The 2019 African Cups of Nation is looming large and teams are doing their best to make sure they are ready for the tournament slated to commence on 21st July.
Kenya’s own Harambee Stars is currently preparing for the tournament in France before they jet to Egypt. Kenya, however, is not the only country having pre-AFCON training abroad. Which begs the question, is there any country that is preparing for the tournament in Africa?
The answer to that question might be ‘Yes’ but it is only a handful of teams that are preparing for the continental tourney within the continent. Even some of Africa’s most revered teams are training abroad.
Hosts Egypt are holding their training at home mostly because it is where the tournament will be held. Tanzania are also doing their training in Cairo to familiarise with the atmosphere in the North African country. Other teams training at home are Senegal, Nigeria, Morocco and Guinea. Benin is training in Morocco.
Most teams are set to converge in the Middle East where 7 teams will be training ahead of the tournament. Mali, South Africa and Ghana will be training in Dubai, the United Arab Emirates. However, South Africa will first train at home before flying to the UAE.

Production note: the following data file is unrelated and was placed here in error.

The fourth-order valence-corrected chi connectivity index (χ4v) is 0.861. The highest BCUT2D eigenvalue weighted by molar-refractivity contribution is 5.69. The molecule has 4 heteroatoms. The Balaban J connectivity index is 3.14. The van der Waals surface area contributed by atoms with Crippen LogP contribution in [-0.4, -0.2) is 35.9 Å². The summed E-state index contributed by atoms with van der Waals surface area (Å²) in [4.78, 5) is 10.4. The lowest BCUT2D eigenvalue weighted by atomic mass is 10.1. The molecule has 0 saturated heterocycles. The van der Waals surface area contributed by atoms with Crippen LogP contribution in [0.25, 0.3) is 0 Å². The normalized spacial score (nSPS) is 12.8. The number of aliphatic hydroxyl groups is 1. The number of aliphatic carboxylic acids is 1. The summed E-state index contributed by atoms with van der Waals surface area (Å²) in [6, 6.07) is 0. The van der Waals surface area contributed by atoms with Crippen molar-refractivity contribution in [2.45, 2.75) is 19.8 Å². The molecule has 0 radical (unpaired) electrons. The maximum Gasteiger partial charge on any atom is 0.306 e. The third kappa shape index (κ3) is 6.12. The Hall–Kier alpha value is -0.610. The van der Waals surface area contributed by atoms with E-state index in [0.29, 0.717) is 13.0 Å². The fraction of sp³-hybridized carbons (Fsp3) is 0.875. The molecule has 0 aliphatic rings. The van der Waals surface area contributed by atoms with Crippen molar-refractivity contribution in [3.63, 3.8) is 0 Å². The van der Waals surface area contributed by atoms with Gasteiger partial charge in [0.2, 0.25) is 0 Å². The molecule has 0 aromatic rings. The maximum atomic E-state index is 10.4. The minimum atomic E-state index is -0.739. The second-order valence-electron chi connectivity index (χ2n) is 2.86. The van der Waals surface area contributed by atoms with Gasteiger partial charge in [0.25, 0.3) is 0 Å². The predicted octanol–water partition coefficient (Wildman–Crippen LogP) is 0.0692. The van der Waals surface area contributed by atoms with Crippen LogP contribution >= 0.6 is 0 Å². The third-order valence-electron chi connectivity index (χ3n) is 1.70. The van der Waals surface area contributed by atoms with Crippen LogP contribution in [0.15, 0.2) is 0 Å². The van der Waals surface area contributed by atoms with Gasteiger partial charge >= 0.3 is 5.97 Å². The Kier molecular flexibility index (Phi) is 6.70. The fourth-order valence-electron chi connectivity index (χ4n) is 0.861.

Other countries training in the Middle East are Burundi, Namibia and Uganda. Burundi and Algeria will train in Doha, Qatar. Uganda on the other hand are training in Abu Dhabi, UAE.
Those heading to Europe for pre-tournament training include Tunisia, Kenya, DR Congo and Madagascar. Tunisia will train in Croatia while the rest in France.
[ read: Harambee Stars’ financial woes sorted ahead of AFCON outing ]
Perhaps these teams are training abroad because of the possibility of playing friendlies with their host nation but no team has booked a friendly with its host so far. Most friendlies are between African teams who coincidentally found themselves training around the same area.
What might be the reason why African countries do not want to train in the continent? The tournament will be held in the continent. This should be a question African Football Associations should be asking themselves?
Maybe, just maybe, the associations have not set a conducive football environment for the teams to train. It may be about training equipment and facilities that are not available in the continent but are available in the continent. It brings you back to the Associations who have failed in providing these facilities or maybe the governments funding the Associations.
Four teams out of 24 have confirmed that they will be preparing for the AFCON in their home countries. It is high time we follow the performances of those who trained in Africa and those who didn’t. Who will achieve more in the tournament?
[read: AFCON supremacy rankings: Who has the best chances? ]